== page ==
We make the perhaps best decision of the month and buy rainboots - a purchase that immediately pays off in a rather unpredictable way when we meet a guy in the hardware store who tells us about his own, very similar project in the neighbouring town of Guayabitos. Coincidentally or not, he has some self-taught experience building with adobe and is interested to hear more about our project. Thanks Mexico! I guess we'll be seeing more of this guy next season.
We're now in the final stage of our yoga platform project. Having applied the Guanacaste boards to the base to make a small bodega for storing our tools and semi-valuables, we now move on to the infinitely more satisfying part of decking this diamond shaped structure with our best boards. We select each board individually based on colour, shape and texture and throw on one more coat of linseed oil before proudly drilling them into the chiche beams below.
We then take the wise advice of our 17 year old friend and cover each screw with an individually manufactured plug drilled out of the same guanacaste wood to elegantly hide the 350 screws keeping this thing together. Admittedly its a ton of extra work, not least because the air's humidity (over 90%!) has expanded into the hundreds of wooden plugs we made prematurely, forcing us to start over with this work. Ufff!! It's gonna be worth it, right?
On the 18th of August we find out the answer to this question as we apply the very last of a total 44 guanacaste boards and are rewarded with the most monumentous view over magical Monteón from our very own, new yoga platform! Ironically enough, we don't have any time left before our flight to practice any yoga, although we are in dire need of stretching out our overworked and hunched up bodies. So we find the next best solution in chiropractic care and a deep tissue massage which we consider a fair payment for the job.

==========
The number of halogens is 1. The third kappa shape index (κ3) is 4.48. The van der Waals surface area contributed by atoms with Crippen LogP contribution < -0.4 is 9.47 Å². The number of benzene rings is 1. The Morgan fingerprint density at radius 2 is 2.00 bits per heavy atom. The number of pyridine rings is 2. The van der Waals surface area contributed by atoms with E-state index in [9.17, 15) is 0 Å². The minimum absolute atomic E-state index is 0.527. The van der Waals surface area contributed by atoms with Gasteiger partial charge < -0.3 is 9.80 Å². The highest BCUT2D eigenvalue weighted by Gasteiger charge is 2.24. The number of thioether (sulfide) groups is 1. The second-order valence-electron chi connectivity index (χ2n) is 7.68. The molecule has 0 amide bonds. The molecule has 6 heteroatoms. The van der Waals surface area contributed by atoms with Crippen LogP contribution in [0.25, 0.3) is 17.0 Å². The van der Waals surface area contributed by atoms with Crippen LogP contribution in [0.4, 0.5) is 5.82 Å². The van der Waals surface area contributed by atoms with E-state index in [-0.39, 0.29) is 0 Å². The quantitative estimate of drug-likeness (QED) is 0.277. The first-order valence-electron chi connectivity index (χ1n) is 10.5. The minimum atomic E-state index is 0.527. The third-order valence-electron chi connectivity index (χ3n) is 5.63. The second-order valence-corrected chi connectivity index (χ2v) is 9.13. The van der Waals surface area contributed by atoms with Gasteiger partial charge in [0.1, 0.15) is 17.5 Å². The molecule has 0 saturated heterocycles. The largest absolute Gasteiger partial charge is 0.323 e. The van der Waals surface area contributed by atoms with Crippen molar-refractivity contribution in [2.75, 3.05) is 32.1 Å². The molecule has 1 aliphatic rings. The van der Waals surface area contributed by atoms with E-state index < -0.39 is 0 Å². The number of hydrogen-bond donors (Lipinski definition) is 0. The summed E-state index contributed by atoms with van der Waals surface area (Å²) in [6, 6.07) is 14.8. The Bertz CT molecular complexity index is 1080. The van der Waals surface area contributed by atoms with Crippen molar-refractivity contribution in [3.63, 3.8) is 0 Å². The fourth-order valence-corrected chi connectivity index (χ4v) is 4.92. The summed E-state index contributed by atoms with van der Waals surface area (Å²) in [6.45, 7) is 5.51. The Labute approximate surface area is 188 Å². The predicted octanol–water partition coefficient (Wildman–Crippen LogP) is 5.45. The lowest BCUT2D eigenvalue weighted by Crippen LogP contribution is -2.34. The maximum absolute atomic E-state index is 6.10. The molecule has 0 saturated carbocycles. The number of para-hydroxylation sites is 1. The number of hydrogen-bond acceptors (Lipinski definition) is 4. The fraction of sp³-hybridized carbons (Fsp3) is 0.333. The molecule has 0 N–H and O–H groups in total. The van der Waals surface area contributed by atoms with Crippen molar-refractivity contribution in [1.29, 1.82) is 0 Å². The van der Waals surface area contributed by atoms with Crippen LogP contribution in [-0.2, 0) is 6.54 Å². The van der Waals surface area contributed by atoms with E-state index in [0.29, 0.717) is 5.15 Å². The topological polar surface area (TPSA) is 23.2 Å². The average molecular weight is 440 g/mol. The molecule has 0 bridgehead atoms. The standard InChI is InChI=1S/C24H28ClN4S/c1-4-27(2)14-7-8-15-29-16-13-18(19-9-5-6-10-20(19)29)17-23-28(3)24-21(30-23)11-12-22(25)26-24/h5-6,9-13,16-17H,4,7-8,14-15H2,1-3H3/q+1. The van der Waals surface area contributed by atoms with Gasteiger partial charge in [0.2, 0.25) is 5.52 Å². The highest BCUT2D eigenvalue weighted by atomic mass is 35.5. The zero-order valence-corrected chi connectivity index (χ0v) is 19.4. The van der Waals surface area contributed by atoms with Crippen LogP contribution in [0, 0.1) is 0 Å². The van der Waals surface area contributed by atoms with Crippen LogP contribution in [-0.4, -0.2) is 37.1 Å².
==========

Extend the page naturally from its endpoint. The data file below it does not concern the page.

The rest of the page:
Meanwhile, a brief email informs us that one of our many flights has been cancelled, reminding us of the pandemic that is keeping the world out there so occupied (or unoccupied for that matter). But, as it turns out, this just works in our favour and gives us a perfect reason to extend our already expired visa.
We spend our very last days in Monteón trying to prepare the property for the rest of the rainy season and sacrifice a few trees which we strategically place to stabilize the soil from landslides and direct the rainwater around our yoga platform. Each day, we're visited by a little colibri who comes by to polinate an evergrowing papaya tree with astonishing German punctuality.
And that's pretty much all we have time for this season at El Pajarito. It's been a journey, to say the least! On the 28th of August we scrape together our very last energy to embark on our trip back to Europe via Mexico City, New York, Lisbon and finally - quarantine station Rome. Frankly, it is also the very last day possible for our departure. After having literally pushed and towed our Ranger over the hill to be parked safely in our friend's back yard for the next few months, we set off from our property on foot and are nearly flushed away by the river which has now risen to knee-high level, confirming that it is high time to go home.
In Rome, we pretty much sleep through the first week of our quarantine. Here we are, at last, enjoying the comfortable shelter that only a childhood home can offer. And with all our gadgets lavishly feeding on electrical plugs in walls, we finally take the much needed time to recharge our own batteries.